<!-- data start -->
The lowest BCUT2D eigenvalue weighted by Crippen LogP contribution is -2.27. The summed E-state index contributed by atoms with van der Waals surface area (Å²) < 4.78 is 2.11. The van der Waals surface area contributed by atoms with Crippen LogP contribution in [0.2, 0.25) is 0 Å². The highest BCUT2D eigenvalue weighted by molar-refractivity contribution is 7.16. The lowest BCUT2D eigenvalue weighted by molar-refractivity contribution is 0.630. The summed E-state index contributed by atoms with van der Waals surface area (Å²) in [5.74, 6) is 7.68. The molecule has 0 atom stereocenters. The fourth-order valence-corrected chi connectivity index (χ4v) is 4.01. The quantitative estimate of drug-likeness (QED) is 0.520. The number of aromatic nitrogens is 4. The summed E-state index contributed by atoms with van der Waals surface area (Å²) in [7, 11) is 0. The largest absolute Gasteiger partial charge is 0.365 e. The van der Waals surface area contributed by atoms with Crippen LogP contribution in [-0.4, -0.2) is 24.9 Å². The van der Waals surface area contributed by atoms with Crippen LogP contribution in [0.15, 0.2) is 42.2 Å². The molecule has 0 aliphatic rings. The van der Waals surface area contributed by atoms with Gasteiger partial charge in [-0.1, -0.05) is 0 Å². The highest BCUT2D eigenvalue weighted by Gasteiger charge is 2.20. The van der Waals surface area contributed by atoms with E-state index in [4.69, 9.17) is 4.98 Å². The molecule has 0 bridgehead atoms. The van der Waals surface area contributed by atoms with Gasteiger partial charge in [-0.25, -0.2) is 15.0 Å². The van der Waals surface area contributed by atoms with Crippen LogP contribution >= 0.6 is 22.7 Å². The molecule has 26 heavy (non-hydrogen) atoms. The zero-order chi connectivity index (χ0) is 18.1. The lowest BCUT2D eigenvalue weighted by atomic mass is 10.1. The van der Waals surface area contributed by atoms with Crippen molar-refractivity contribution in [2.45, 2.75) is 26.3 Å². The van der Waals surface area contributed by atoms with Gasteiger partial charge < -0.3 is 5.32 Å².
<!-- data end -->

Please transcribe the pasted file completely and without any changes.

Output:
The lowest BCUT2D eigenvalue weighted by Crippen LogP contribution is -2.27. The summed E-state index contributed by atoms with van der Waals surface area (Å²) < 4.78 is 2.11. The van der Waals surface area contributed by atoms with Crippen LogP contribution in [0.2, 0.25) is 0 Å². The highest BCUT2D eigenvalue weighted by molar-refractivity contribution is 7.16. The lowest BCUT2D eigenvalue weighted by molar-refractivity contribution is 0.630. The summed E-state index contributed by atoms with van der Waals surface area (Å²) in [5.74, 6) is 7.68. The molecule has 0 atom stereocenters. The fourth-order valence-corrected chi connectivity index (χ4v) is 4.01. The quantitative estimate of drug-likeness (QED) is 0.520. The number of aromatic nitrogens is 4. The summed E-state index contributed by atoms with van der Waals surface area (Å²) in [7, 11) is 0. The largest absolute Gasteiger partial charge is 0.365 e. The van der Waals surface area contributed by atoms with Crippen LogP contribution in [-0.4, -0.2) is 24.9 Å². The van der Waals surface area contributed by atoms with Crippen LogP contribution in [0.15, 0.2) is 42.2 Å². The molecule has 0 aliphatic rings. The van der Waals surface area contributed by atoms with Gasteiger partial charge in [-0.1, -0.05) is 0 Å². The highest BCUT2D eigenvalue weighted by Gasteiger charge is 2.20. The van der Waals surface area contributed by atoms with E-state index in [4.69, 9.17) is 4.98 Å². The molecule has 0 bridgehead atoms. The van der Waals surface area contributed by atoms with Gasteiger partial charge in [-0.25, -0.2) is 15.0 Å². The van der Waals surface area contributed by atoms with Crippen LogP contribution >= 0.6 is 22.7 Å². The molecule has 26 heavy (non-hydrogen) atoms. The zero-order chi connectivity index (χ0) is 18.1. The lowest BCUT2D eigenvalue weighted by atomic mass is 10.1. The van der Waals surface area contributed by atoms with Crippen molar-refractivity contribution in [2.45, 2.75) is 26.3 Å². The van der Waals surface area contributed by atoms with Gasteiger partial charge < -0.3 is 5.32 Å².